Market Linked Pensions - PAYGS & untaxed offset

21 Sep 2018

Must the fund issue a PAYG summary? Does the individual need to report the payments in their personal tax return? Are they still eligible for the untaxed element tax offset?

Fund PAYG Summary requirements

Where an MLP meets the definition of a Capped Defined Benefit Income Stream (CDBIS), the paying fund is required to issue a PAYG Summary. 

An MLP will be a CDBIS if it commenced prior to 1 July 2017 and the recipient is:

  • over age 60, or
  • the beneficiary of a death benefit MLP where the deceased was over age 60.

A PAYG summary must be issued, even if the withholding amount is NIL. Why?

The introduction of the Transfer Balance Cap limited the amount that could be transferred to retirement phase, and individuals with more than the allowed amount were required to return the excess to accumulation.

However, MLPs and similar income streams, are prohibited from being returned to accumulation. To create a broadly similar limited tax concession for these types of pensions, a $100,000 pa defined benefit income cap was introduced. This cap is applied at the individual level.

As the trustee of a superannuation fund has no way of knowing what other CDBIS payments an individual may be receiving, they are required to issue a PAYG summary and the individual is then responsible for determining what to report in their personal tax return.

Individual return & CDBIS payments – to include or not?

Below age 60 for entire year

For individuals aged under 60 receiving their own pensions or in receipt of death benefit pensions where the deceased was under age 60 at the time of passing, there have been no reporting changes. Total taxable, untaxed and tax withheld figures for all pensions should be reported at Item 7.

Aged over 60 for entire year and pension held for whole year

Individuals aged over 60 for the entire year will generally only receive a PAYG summary for a pension if that pension:

  • meets the definition of a CDBIS, or
  • has an untaxed element.

Simply receiving a payment summary for a CDBIS does not mean an amount always needs to be included in the individual’s income tax return. An amount only needs to be included if:

  • the sum of all of the individual’s CDBIS amounts (both tax free & taxed elements) exceeds $100,000. The amount to include is then 50% of the excess above $100,000 (label 7M), or
  • the individual has an untaxed element (label 7Z).

Receiving own MLP & turned 60 during the year OR aged below 60 and in receipt of death benefit MLP where deceased was over age 60 at death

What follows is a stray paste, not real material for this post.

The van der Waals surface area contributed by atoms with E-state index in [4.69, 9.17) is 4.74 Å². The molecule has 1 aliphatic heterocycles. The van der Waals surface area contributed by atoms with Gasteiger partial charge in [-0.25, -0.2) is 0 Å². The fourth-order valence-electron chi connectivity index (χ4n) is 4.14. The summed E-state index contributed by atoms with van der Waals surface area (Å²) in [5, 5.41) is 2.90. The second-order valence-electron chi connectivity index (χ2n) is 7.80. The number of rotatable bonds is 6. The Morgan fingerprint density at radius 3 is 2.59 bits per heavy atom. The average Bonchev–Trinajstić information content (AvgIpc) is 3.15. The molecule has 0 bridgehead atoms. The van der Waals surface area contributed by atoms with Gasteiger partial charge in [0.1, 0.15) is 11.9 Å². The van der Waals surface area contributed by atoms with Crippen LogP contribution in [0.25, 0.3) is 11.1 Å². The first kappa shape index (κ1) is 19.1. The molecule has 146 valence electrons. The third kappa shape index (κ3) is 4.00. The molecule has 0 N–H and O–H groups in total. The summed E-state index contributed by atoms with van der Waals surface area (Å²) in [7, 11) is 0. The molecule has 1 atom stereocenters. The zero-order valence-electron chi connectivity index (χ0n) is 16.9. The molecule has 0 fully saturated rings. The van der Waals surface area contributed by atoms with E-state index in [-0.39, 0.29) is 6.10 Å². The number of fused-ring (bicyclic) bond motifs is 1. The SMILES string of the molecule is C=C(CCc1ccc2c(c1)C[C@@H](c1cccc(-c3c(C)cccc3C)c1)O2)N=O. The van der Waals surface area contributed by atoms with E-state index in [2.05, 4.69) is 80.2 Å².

Individuals in this category may have a reduced defined benefit income cap to reflect that some of the payments they received were not concessionally taxed. This is discussed in detail in Law Companion Ruling 2016/10 and the 2018 Individual Tax Return Instructions (QC 54214).

Very simply, the $100,000 cap is prorated to only capture the period of tax concession. Similarly, the reportable amount will be half the amount that exceeds the reduced income cap received during the period of the tax concession. For example, if you turn 60 during the year, it only includes the payments received after reaching age 60.

What about the untaxed element tax offset?  It’s not showing on the PAYG summary anymore – can it still be claimed?

Similar to the PAYG summary requirement, as the trustee of a superannuation fund has no way of knowing what other CDBIS payments an individual may be receiving, they cannot determine what offset eligibility an individual may have as it too is now affected by the defined benefit income cap. As a result, this figure is no longer provided on the PAYG summary for CDBISs.

Each individual may still be eligible for the offset but must self-assess their eligibility and complete the tax return appropriately at Item T2.

Where the sum of the taxed and tax-free components of the CDBIS payments exceeds $100,000, there is no offset available on the untaxed element.

Where the sum of the taxed and tax-free components of the CDBIS payments is below $100,000, an offset is available on the difference between that total and the individual’s defined benefit income cap (which may not be the full $100,000 for all pensioners).